Starting three years after The Empty Throne, that's a long gap, as I remember. Long enough for Uhtred to now feel Elder Statesman Uhtred. With the Elder Statesman mantle, finally comes the growing of 'a pair,' as they say. Uhtred deciding to say 'fuck this for a game of soldiers' and going all-in on re-taking Bebbanburg is what HE wants to do, and the Three Norns, so often used in novels set in this period to cover for not making a decision, be damned! It's a be-freeing feeling, not just for Uhtred, but also for us. Yeah, there are a couple of things to sort first, but after gathering the large part (you'll see) of his family around him, getting strong and throwing off the blah, blah, blah - he's on his way.There is a purpose and a direction often missing in Bernard Cornwell's Saxon Stories, Warrior Chronicles, Last Kingdom Series, whatever you call them, books. A good one, then a so-so. Or two. Still, a so-so from Bernard Cornwell is better than most other Historical Fiction writers' best. Yeah, there is some unwarranted hero worship of his work out there, but I'll give him his due, he may not walk on water, but he does deliver. There is a lot less of the formula feel to Warriors, it just feels better. More honest. More passion and feeling to the writing. More action too. Oh, and more Finnan. He’s a really good character and it's very interesting to get more of his backstory filled in here.What he also does particularly well in Warriors, is write about the waiting for battle, and the hours, minutes, then seconds before the two sides hit. I, and I suspect, Bernard C, have never been in such a situation, but if anyone can make a good stab, slash and cut at how it maybe was, then it's surely Bernard Cornwell in Warriors. Obviously, he's a pacifist, and he does a really good job of showing that most warriors are, in the few seconds before they hit the other shieldwall.He still likes his “And...” at the end of sections though, as with ‘battle joy’ ‘song of slaughter.’ I'm not sure he doesn't use ‘battle song of slaughter’ once. And while we're in Matthew Harffy territory...he mentions 'Bernicia,' as preceding Northumberland, and territory-wise, stretching up into Scotland. That might help you with Matthew H's increasingly excellent books, it does me.The best book blog on the web? Speesh ReadsNow a Facebook Page: Speesh Reads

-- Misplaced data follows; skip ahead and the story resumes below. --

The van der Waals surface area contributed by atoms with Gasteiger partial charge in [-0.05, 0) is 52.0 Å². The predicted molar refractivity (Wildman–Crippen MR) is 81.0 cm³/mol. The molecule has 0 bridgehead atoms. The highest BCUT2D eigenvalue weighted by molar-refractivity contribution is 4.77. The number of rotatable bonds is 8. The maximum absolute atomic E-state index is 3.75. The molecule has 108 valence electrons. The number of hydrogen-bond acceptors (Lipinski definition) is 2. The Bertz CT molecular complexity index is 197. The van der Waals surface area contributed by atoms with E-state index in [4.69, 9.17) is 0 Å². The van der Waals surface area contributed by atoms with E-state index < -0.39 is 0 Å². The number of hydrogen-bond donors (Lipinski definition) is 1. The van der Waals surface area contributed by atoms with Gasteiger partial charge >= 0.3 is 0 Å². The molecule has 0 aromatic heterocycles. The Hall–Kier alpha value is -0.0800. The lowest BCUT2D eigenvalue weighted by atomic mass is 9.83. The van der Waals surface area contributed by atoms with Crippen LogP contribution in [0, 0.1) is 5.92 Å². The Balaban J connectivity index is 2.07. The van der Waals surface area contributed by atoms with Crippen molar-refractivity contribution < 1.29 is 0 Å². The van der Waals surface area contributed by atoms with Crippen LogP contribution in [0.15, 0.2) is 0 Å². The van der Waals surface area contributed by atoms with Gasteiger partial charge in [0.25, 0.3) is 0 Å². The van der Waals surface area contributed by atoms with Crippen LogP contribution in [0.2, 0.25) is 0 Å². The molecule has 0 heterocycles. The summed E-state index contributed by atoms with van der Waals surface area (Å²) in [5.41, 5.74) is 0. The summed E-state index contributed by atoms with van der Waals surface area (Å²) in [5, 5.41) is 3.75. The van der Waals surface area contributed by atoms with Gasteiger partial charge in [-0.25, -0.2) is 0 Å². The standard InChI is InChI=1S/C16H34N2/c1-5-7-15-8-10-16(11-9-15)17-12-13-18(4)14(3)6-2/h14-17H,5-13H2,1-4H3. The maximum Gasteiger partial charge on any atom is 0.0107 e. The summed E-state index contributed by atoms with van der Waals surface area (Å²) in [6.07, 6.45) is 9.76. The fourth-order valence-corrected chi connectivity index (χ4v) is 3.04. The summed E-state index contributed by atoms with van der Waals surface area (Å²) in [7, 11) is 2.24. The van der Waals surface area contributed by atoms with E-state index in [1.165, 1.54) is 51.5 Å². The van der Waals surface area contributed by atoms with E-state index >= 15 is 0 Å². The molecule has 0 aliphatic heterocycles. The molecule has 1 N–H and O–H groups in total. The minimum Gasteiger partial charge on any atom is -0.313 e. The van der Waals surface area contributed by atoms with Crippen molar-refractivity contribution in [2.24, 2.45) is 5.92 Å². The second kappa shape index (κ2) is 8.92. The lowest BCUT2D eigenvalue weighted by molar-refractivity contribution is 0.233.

• Lucia
    2018-12-02 06:37

    Another very enjoyable read by Bernard Cornwell. I love Uhtred's military strategic thinking!

  • Lo9man88
    2018-11-12 07:15

    The sun smiled upon my weary soul in the day i picked this glorious series , in my book Uthred can do no wrong ,, it found me in a time when i read the best there is in fantasy and fiction and had begun despairing and losing hope, some garbage out there: i shudder to think of it .....Our hero in this novel faces a new threat: ironically the brother of his son in law , his daughter and his first grandchild are besieged in their fortress and are close to defeat and death so naturally Uthred disobeys all orders and reason and sail to Ireland to the rescue ...This novel has been a grand journey that ended with Uthred making queen and king of his daughter and her husband , a first love that turned sour , and a most fantastic unusual war cry : PussMan how hard i laughed , it brought cherished memories of my first h ......

  • Marko Vasić
    2018-12-01 08:37

    Formidable and exalted. Cornwell is real storytelling master. I enjoyed in every page this time. Craving for Bebbanburg persists, but also a few new tasks for Uhtred to fulfill. In "The Empty Throne" he helped lady Æthelflaed to reach the Mercia's throne. In "Warriors of the Storm" he did the same with new king of Eoferwic. Like in all other Cornwell's novels, psychological analysis of the characters is unavoidable. This time, he described Uhtred's relationship with his children - that behind petrified mask of his face, the poignant soul lives, who is very devoted to its children, no matter if its desires and ideals correlate or not with theirs. He stood behind them firmly.

  • Thiago d'Evecque
    2018-11-27 04:43

    Nosso pagão favorito retorna em mais uma sidequest a serviço do cristianismo. Dessa vez, uma questão familiar faz Uhtred se abster do serviço e irritar sua rainha, o que teve um tom nostálgico por lembrar do relacionamento que ele tinha com Alfredo, lá no começo da série.A subtrama com Finan foi espetacular. Foi muito bom ver o irlandês capiau e selvagem ganhar mais presença e desenvolvimento. Sua história também teve um toque de nostalgia pelas lembranças de quando serviu como escravo com Uhtred.O livro todo teve esse tom saudoso pra mim. Foi uma leitura maravilhosa, mas queremos o norte, Cornwell. Queremos Bebbanburg. Vovô Uhtred precisa descansar.

  • Michela
    2018-12-12 05:18

    Nada é mais frágil que a paz...